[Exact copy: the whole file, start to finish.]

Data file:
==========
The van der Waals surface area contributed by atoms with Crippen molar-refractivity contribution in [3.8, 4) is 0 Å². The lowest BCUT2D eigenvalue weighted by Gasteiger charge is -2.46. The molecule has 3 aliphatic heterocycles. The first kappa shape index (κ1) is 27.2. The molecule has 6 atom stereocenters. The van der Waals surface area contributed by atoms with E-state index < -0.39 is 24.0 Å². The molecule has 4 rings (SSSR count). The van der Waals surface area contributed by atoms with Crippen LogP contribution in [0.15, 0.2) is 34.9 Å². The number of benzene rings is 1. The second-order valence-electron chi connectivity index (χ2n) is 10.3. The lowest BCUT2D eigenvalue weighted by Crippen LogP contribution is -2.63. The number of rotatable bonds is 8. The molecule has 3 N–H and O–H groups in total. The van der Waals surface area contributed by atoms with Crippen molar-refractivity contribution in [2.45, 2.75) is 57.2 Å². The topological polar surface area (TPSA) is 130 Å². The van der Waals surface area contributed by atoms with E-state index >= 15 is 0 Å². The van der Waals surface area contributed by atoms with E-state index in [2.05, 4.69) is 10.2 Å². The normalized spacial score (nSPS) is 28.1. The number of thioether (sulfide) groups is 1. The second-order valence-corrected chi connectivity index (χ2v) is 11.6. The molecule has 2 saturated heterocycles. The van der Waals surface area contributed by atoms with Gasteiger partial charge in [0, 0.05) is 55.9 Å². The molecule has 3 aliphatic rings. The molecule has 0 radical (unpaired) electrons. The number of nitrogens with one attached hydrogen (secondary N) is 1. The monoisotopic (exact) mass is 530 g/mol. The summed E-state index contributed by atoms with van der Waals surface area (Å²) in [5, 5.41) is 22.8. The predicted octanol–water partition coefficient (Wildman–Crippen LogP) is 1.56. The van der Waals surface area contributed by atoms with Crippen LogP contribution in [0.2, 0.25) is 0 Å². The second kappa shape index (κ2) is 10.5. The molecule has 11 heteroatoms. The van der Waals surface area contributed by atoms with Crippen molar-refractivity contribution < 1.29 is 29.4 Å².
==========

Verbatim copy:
The van der Waals surface area contributed by atoms with Crippen molar-refractivity contribution in [3.8, 4) is 0 Å². The lowest BCUT2D eigenvalue weighted by Gasteiger charge is -2.46. The molecule has 3 aliphatic heterocycles. The first kappa shape index (κ1) is 27.2. The molecule has 6 atom stereocenters. The van der Waals surface area contributed by atoms with E-state index < -0.39 is 24.0 Å². The molecule has 4 rings (SSSR count). The van der Waals surface area contributed by atoms with Crippen LogP contribution in [0.15, 0.2) is 34.9 Å². The number of benzene rings is 1. The second-order valence-electron chi connectivity index (χ2n) is 10.3. The lowest BCUT2D eigenvalue weighted by Crippen LogP contribution is -2.63. The number of rotatable bonds is 8. The molecule has 3 N–H and O–H groups in total. The van der Waals surface area contributed by atoms with Crippen molar-refractivity contribution in [2.45, 2.75) is 57.2 Å². The topological polar surface area (TPSA) is 130 Å². The van der Waals surface area contributed by atoms with E-state index >= 15 is 0 Å². The van der Waals surface area contributed by atoms with E-state index in [2.05, 4.69) is 10.2 Å². The normalized spacial score (nSPS) is 28.1. The number of thioether (sulfide) groups is 1. The second-order valence-corrected chi connectivity index (χ2v) is 11.6. The molecule has 2 saturated heterocycles. The van der Waals surface area contributed by atoms with Gasteiger partial charge in [0, 0.05) is 55.9 Å². The molecule has 3 aliphatic rings. The molecule has 0 radical (unpaired) electrons. The number of nitrogens with one attached hydrogen (secondary N) is 1. The monoisotopic (exact) mass is 530 g/mol. The summed E-state index contributed by atoms with van der Waals surface area (Å²) in [5, 5.41) is 22.8. The predicted octanol–water partition coefficient (Wildman–Crippen LogP) is 1.56. The van der Waals surface area contributed by atoms with Crippen LogP contribution in [0.2, 0.25) is 0 Å². The second kappa shape index (κ2) is 10.5. The molecule has 11 heteroatoms. The van der Waals surface area contributed by atoms with Crippen molar-refractivity contribution < 1.29 is 29.4 Å².